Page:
Orleigh is cursed. Or so the other villagers believe. With each harvest worse than the last, something must be done. And so they consult the Seer. A deal is struck: the village will thrive once more, but in return, Orleigh must be sacrificed to the Earth God, Teymos.
Years later, when Orleigh’s closest friend, Piprin, learns that Orleigh might still be alive, he resolves to rescue her and to return her to the Land of Mortals. Guided by the Seer and the myths of his childhood, Piprin sets out on a quest to the Land of Gods, where mortals like him are forbidden.
But will Piprin survive his quest? And why is the Seer so interested in Orleigh’s fate?
A tale of friendship, acceptance and self-discovery, filled with a new mythology, The Seer’s Curse is a moving debut to be enjoyed by all fantasy fans.
The cover art is really interesting and was the main thing that caught my eye when I saw this book on NetGalley. The cover looked awesome and the synopsis sounded promising, so I requested it. I like all the small drawings on the cover and now after reading some of the books I actually get what most of them are/mean.
So honestly, this book was just boring. I DNFd at 51%, so I gave it a fair chance but so far it was just dull and not much has happened.
The book felt very familiar. The whole idea of a child is born and things start going wrong and the village thinks the child is at fault or cursed and blames them for everything *cough* The Trials of Morrigan Crow *cough*. There was also a story in, I think, Language of Thorns by Leigh Bardugo that started similarly. So I wasn’t overly impressed with the set up for the story.
There was also the idea of the Seer, which I thought was kinda pointless. He basically just watches over everything. Which also reminded me of the movie Happily Never After, with the pig and whatever the hell that pink thing is watching over the fairytales playing out. However, in this one, the Seer doesn’t have a magical set of scales that if bumped everything goes to hell. The seer does, however, have a map thing that he moves pieces around on that represents the different characters in the story. I saw someone say that he uses the map to control the characters, but in the couple times, the map was mentioned in what I read that wasn’t the case. It was more like he moves them around after something happens so he can keep track of where they are. So no he isn’t controlling them with the pieces. Also for that reason, I think it was kinda pointless, why does it matter if he keeps track of them on a map? Really what did that add to the story? But also, did the author get that idea from that map in Spy Kids were the weird scientist dude keeps track of the hybrid creatures on the island from inside his volcano?????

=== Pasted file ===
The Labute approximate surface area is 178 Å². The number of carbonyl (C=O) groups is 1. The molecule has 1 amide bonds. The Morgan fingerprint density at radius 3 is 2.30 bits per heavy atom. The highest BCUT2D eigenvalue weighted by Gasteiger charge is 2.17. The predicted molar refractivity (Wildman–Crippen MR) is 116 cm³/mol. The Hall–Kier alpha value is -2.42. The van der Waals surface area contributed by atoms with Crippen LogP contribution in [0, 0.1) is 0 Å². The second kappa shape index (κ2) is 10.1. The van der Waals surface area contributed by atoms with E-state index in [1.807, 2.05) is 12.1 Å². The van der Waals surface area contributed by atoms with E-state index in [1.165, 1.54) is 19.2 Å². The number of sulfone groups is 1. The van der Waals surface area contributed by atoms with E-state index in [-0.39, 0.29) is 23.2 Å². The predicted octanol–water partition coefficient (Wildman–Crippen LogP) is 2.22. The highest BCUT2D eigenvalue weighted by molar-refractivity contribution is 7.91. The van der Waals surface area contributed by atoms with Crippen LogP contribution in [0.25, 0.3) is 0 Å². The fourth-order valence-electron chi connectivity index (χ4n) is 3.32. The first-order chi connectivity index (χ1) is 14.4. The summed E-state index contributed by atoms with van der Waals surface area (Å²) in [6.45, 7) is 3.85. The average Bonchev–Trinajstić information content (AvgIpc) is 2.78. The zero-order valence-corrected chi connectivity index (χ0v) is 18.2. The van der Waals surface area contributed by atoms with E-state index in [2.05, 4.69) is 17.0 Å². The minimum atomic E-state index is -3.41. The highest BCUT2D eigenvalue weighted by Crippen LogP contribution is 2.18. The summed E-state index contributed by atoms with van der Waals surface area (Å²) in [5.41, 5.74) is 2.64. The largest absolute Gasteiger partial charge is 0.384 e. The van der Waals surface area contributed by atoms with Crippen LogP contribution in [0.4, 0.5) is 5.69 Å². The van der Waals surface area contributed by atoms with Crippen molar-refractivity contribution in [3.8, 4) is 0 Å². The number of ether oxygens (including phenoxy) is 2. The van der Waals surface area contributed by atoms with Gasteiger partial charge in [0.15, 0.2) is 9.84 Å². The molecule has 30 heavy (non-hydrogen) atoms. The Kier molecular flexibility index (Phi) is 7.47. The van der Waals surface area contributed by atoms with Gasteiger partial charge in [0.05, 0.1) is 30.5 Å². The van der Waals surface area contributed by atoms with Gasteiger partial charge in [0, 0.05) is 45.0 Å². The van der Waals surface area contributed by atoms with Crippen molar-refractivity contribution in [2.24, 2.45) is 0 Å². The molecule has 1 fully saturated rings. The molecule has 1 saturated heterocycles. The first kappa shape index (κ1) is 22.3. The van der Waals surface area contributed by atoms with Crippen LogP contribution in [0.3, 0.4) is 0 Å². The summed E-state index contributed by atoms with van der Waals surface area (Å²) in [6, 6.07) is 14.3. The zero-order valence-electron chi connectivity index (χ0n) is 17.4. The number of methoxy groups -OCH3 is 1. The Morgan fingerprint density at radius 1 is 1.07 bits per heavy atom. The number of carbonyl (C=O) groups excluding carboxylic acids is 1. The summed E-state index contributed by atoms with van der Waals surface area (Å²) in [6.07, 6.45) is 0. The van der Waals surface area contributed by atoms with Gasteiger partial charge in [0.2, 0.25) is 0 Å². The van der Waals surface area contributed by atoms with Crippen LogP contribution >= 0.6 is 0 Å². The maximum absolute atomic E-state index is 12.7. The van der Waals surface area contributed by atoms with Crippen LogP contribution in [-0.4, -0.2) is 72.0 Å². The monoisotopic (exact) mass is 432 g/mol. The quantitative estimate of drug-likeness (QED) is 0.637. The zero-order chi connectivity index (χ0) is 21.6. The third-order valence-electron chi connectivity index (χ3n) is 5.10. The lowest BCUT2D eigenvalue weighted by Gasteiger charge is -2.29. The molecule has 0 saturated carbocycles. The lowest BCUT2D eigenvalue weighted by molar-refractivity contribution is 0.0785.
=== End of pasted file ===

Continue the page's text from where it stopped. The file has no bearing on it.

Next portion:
The writing wasn’t anything to rave about either and I didn’t enjoy the multi-POV. It wasn’t specified at the start of the chapter whose POV we were reading from, which can be fine if it is written well. However, all the POVs just felt the same, there was nothing distinct that made it feel like a different person’s POV. It also just randomly swapped to a person that we hadn’t heard from before, so that got confusing as well.
I also didn’t like the huge jump in time. The first jump was fine. We see Orleigh’s birth, which played a part and then we jumped to when she was a kid. That jump in time was fine, it was done well. The next one is after Orleigh is taken to Teymos and it jumps 10 years ahead. That would be fine, however, nothing adjusted to account for the fact that the main person we are following at the time is no longer a kid, he is like 17 or something now! Yet, he still acts like a whining child and it feels like he hasn’t grown up at all. There was just a bit of disconnect with Piprin after that point.
I did like the addition of the ‘myths’ throughout the book. They were just short little tales that Piprin’s mother told and they were quite interesting. They always had a moral to tell that helped the kids through something that was going on in the story.
Those were the only things that really stood out as well done for me, so this section is very short.
Overall, it could have been a lot better with a few small tweaks. I in no way hated the book, but it just wasn’t captivating my attention and it felt like just a few aspects that I have seen before in movies and books thrown together. Which wasn’t enough to motivate me to continue reading.
I was provided with an eGalley of this book in exchange for an honest review. Thank you very much to Matador & NetGalley for this opportunity.
You can purchase this book at any of the below links!
HAVE YOU READ THIS BOOK? WHAT ARE YOUR THOUGHTS ON IT?!
IF YOU ARE GOING TO SHARE SPOILERS IN THE COMMENTS THEN PLEASE WARN IT SO OTHERS DON’T GET SPOILED!